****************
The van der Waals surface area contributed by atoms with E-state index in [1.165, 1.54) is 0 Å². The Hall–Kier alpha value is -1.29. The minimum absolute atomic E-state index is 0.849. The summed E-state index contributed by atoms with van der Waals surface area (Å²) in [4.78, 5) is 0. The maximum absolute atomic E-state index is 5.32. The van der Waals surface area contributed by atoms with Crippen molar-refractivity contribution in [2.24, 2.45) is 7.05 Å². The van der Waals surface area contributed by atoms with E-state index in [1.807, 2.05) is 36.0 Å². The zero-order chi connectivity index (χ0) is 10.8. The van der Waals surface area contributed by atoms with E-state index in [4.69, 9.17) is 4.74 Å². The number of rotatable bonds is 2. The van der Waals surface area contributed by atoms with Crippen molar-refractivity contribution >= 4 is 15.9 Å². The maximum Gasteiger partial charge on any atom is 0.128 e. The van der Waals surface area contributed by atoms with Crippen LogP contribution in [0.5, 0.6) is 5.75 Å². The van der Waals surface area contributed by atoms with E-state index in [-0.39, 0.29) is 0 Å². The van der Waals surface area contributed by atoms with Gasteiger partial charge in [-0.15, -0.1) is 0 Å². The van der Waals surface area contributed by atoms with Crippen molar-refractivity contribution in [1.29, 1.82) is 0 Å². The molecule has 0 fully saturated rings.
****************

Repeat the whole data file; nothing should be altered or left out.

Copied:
The van der Waals surface area contributed by atoms with E-state index in [1.165, 1.54) is 0 Å². The Hall–Kier alpha value is -1.29. The minimum absolute atomic E-state index is 0.849. The summed E-state index contributed by atoms with van der Waals surface area (Å²) in [4.78, 5) is 0. The maximum absolute atomic E-state index is 5.32. The van der Waals surface area contributed by atoms with Crippen molar-refractivity contribution in [2.24, 2.45) is 7.05 Å². The van der Waals surface area contributed by atoms with E-state index in [1.807, 2.05) is 36.0 Å². The zero-order chi connectivity index (χ0) is 10.8. The van der Waals surface area contributed by atoms with E-state index in [4.69, 9.17) is 4.74 Å². The number of rotatable bonds is 2. The van der Waals surface area contributed by atoms with Crippen molar-refractivity contribution >= 4 is 15.9 Å². The maximum Gasteiger partial charge on any atom is 0.128 e. The van der Waals surface area contributed by atoms with Crippen LogP contribution in [0.5, 0.6) is 5.75 Å². The van der Waals surface area contributed by atoms with E-state index in [-0.39, 0.29) is 0 Å². The van der Waals surface area contributed by atoms with Gasteiger partial charge in [-0.15, -0.1) is 0 Å². The van der Waals surface area contributed by atoms with Crippen molar-refractivity contribution in [1.29, 1.82) is 0 Å². The molecule has 0 fully saturated rings.